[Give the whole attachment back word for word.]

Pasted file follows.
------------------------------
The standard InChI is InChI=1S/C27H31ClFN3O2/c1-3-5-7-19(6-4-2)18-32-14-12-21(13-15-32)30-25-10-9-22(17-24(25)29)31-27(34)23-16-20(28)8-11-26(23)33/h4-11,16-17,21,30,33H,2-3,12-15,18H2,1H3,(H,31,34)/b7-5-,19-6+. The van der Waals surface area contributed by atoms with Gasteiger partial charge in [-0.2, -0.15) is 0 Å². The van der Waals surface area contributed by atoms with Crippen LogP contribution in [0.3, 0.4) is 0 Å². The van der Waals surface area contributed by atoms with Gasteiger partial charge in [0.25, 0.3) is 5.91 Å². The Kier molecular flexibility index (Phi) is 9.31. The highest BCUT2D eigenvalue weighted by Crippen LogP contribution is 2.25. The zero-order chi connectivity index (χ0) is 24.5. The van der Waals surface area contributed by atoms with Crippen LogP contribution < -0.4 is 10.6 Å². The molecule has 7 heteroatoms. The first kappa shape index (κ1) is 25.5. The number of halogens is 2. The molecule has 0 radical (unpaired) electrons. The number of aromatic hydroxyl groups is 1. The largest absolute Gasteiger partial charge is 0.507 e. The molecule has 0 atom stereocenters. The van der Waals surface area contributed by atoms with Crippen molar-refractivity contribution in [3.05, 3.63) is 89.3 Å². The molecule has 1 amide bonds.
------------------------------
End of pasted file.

The standard InChI is InChI=1S/C27H31ClFN3O2/c1-3-5-7-19(6-4-2)18-32-14-12-21(13-15-32)30-25-10-9-22(17-24(25)29)31-27(34)23-16-20(28)8-11-26(23)33/h4-11,16-17,21,30,33H,2-3,12-15,18H2,1H3,(H,31,34)/b7-5-,19-6+. The van der Waals surface area contributed by atoms with Gasteiger partial charge in [-0.2, -0.15) is 0 Å². The van der Waals surface area contributed by atoms with Crippen LogP contribution in [0.3, 0.4) is 0 Å². The van der Waals surface area contributed by atoms with Gasteiger partial charge in [0.25, 0.3) is 5.91 Å². The Kier molecular flexibility index (Phi) is 9.31. The highest BCUT2D eigenvalue weighted by Crippen LogP contribution is 2.25. The zero-order chi connectivity index (χ0) is 24.5. The van der Waals surface area contributed by atoms with Crippen LogP contribution < -0.4 is 10.6 Å². The molecule has 7 heteroatoms. The first kappa shape index (κ1) is 25.5. The number of halogens is 2. The molecule has 0 radical (unpaired) electrons. The number of aromatic hydroxyl groups is 1. The largest absolute Gasteiger partial charge is 0.507 e. The molecule has 0 atom stereocenters. The van der Waals surface area contributed by atoms with Crippen molar-refractivity contribution in [3.05, 3.63) is 89.3 Å². The molecule has 1 amide bonds.